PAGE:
One of the best moments back in 2016 was seeing Superman, Batman, and Wonder Woman finally all together in live action. I remember being fascinated with the momentous feel of the battle, especially considering how slow the film had been leading up to that moment. After Batman v Superman, I think many people were excited/anxious to see how WB and Snyder would follow up with these characters, considering the fact that (1) Superman had just died, (2) Batman/Ben Affleck had no solo project officially lined up, and (3) Wonder Woman needed her own origin story. Then history played out. 2017’s Wonder Woman was an unexpected hit for the studio, but then Justice League happened, followed by the insanity of the #SnyderCut movement, and the future looked slightly less hopeful for WB and the DCEU. How did WB continue this trajectory? Well, for the most part, like shit. Wonder Woman 1984 turned out to be a colossal failure from a editing/writing perspective, but mainly from a character one as well. Diana Prince was reduced to… nothing, honestly. Her determination and warrior image set up in 2017 was ruined by a wishing rock. Hm. Luckily, one of the best things about Zack Snyder’s Justice League is the fact that all three of these heroes benefitted from a longer runtime and more breathable scenes. For example, the bank robbery scene with Wonder Woman was 10x better just because we got an explanation for why the robbery was happening in the first place, how Wonder Woman defeated them, and what happened with the children after she saved them. There was a complete scene describing the situation, rather than just vignettes as to “mark off” certain characters. Superman’s resurrection was now much more important to the story because, not only do we now have Clark back to save the day, but we also now have Cyborg seeing the Knightmare future (that will probably play a part in a sequel… if we ever get it). Plus, the 2017 film tried infusing Superman as much as possible, and I like that this film steered away from that. Bruce Wayne’s arc felt much more emotional and he had motivation to not only save the world, but do it for the fallen Clark Kent. I also liked how the film started with the death of Superman. It connected the “trilogy” and allowed audiences to understand why his death was so significant, especially considering why Steppenwolf decided to come and conquer Earth for Darkseid. MAJOR SPOILER: I also loved seeing Bruce have little to no reaction when Martian Manhunter showed up at his lake house. I mean, come on, that’s hilarious. Bruce has been through a lot, so I guess he just doesn’t care anymore.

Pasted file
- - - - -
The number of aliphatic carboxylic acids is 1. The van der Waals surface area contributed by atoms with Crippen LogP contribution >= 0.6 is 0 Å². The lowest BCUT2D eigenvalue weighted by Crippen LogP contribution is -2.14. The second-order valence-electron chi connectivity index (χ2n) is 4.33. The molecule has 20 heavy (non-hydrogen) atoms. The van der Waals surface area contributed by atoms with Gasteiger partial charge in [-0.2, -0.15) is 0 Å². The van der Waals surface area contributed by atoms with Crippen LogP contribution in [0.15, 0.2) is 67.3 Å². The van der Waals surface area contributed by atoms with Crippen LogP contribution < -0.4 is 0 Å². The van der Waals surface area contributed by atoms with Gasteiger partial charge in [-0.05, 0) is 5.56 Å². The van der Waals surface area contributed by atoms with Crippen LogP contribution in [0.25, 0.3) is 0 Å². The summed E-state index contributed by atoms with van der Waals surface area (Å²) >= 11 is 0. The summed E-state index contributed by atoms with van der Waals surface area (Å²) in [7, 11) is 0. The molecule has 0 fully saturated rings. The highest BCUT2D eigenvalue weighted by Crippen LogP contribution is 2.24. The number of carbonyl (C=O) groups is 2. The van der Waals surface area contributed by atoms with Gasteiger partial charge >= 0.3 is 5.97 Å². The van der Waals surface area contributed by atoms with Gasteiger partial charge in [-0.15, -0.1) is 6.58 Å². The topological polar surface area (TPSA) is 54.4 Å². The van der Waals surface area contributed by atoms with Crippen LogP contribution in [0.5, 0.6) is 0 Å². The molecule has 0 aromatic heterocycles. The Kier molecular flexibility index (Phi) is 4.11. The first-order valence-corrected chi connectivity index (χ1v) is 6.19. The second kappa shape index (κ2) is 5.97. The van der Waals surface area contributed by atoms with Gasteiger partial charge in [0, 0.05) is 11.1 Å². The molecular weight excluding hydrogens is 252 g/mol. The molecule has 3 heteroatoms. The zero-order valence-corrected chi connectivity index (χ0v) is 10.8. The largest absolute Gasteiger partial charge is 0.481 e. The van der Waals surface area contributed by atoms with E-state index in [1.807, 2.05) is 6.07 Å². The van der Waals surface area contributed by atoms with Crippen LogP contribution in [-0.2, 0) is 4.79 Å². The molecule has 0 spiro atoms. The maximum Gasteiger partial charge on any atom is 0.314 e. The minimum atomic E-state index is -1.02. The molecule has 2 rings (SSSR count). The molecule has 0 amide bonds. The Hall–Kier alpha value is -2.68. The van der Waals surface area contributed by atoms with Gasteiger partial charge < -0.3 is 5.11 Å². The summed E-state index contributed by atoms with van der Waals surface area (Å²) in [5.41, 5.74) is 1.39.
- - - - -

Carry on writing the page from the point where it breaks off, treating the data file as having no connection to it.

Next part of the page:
3. Steppenwolf/Darkseid

The villains in this film were TOTALLY a departure from the 2017 natural disaster. Benefitting from better VFX/editing, the lackluster Steppenwolf from before now came across brutal yet tormented. Even as he conquered the people of Earth, all he wanted was to return home to Apokolips and join his brethren… but not if Darkseid had anything to do with it. I think it’s hard to create villains in this industry without having those comparisons to Marvel’s Thanos. As part of the triumph of Infinity War/Endgame, clearly audiences are going to resonate with him over an unknown villain like Darkseid. I do not think people understand how powerful Darkseid is, though; the Knightmare scene displayed this to a degree. If this gets a sequel/continuation, Darkseid will play a major role and I look forward to his character being developed. Another “fix” I loved was Steppenwolf retrieving the Mother Box from the inside of Star Labs, as opposed to the parking lot. We got an emotional moment with Silas Stone dying in front of Cyborg, and of course we got Steppenwolf being a total badass as he ascended into the boom tube. I appreciate when villains are written effectively, and I look forward to seeing how things play out.

Ciaran Hinds as Steppenwolf
Ray Porter as Darkseid

4. Knightmare

HELL yes, we finally get a better explanation as to what is happening and why the Knightmare sequence is so significant. At first, I was slightly confused, thinking that future was a multiverse addition (as per Flash’s doing). Now I understand, from Cyborg’s encounter with the Mother Box, that Superman’s resurrection is what causes Earth’s downfall. It’s all so exciting. We see Wonder Woman’s dead body being burned and the Amazons watching with despair; Batman, Cyborg, Flash, Mera, DEATHSTROKE, and the JOKER all surviving together; and Superman unleashed (supposedly from Darkseid killing Lois and her unborn child). This is the DC lore that people crave — these are the stories and weird timelines that differentiate themselves from Marvel. I am surprised Snyder included this much, to be honest, because I am not sure how much WB is going to put up with this universe. With The Flash film “rebooting” the franchise, I wonder where this leaves Snyder and the rest of this Knightmare future. I loved how Snyder ended the film with this sequence as well. It really makes the anticipation for what comes next that much bigger. I know some people may find it boring or unnecessary, but truthfully, Superman being a villain is way more interesting to me than him being a heroic god. Plus, come on, that Batman and Joker interaction was incredible. I hated Leto’s Joker back in 2016’s Suicide Squad, so thank god (1) Snyder gave him another chance at the role and (2) he delivered something different yet true to his character. I mean, there’s just so much to pull from, especially considering how the film ended with Darkseid preparing to come to Earth himself (which means they’re fucked). All I know is I am pumped and, even if this somehow comes back as a series or individual project, I will be excited no matter what.